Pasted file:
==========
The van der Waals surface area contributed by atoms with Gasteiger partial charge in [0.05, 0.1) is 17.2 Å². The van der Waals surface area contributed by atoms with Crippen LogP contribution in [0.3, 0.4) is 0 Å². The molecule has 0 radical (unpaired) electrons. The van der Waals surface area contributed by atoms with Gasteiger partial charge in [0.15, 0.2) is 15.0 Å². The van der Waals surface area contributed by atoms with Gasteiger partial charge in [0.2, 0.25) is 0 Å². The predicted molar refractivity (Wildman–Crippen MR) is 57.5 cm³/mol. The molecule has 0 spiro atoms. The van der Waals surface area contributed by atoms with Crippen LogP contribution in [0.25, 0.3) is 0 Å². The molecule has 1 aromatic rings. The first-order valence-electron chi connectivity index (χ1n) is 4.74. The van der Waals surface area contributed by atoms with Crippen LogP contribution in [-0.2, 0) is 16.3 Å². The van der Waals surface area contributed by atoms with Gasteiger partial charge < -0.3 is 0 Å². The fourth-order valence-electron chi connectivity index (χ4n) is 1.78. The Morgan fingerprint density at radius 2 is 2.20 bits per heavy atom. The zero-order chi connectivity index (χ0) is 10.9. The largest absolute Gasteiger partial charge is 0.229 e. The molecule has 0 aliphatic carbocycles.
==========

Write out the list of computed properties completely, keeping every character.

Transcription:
The van der Waals surface area contributed by atoms with Gasteiger partial charge in [0.05, 0.1) is 17.2 Å². The van der Waals surface area contributed by atoms with Crippen LogP contribution in [0.3, 0.4) is 0 Å². The molecule has 0 radical (unpaired) electrons. The van der Waals surface area contributed by atoms with Gasteiger partial charge in [0.15, 0.2) is 15.0 Å². The van der Waals surface area contributed by atoms with Gasteiger partial charge in [0.2, 0.25) is 0 Å². The predicted molar refractivity (Wildman–Crippen MR) is 57.5 cm³/mol. The molecule has 0 spiro atoms. The van der Waals surface area contributed by atoms with Crippen LogP contribution in [0.25, 0.3) is 0 Å². The molecule has 1 aromatic rings. The first-order valence-electron chi connectivity index (χ1n) is 4.74. The van der Waals surface area contributed by atoms with Crippen LogP contribution in [-0.2, 0) is 16.3 Å². The van der Waals surface area contributed by atoms with Gasteiger partial charge < -0.3 is 0 Å². The fourth-order valence-electron chi connectivity index (χ4n) is 1.78. The Morgan fingerprint density at radius 2 is 2.20 bits per heavy atom. The zero-order chi connectivity index (χ0) is 10.9. The largest absolute Gasteiger partial charge is 0.229 e. The molecule has 0 aliphatic carbocycles.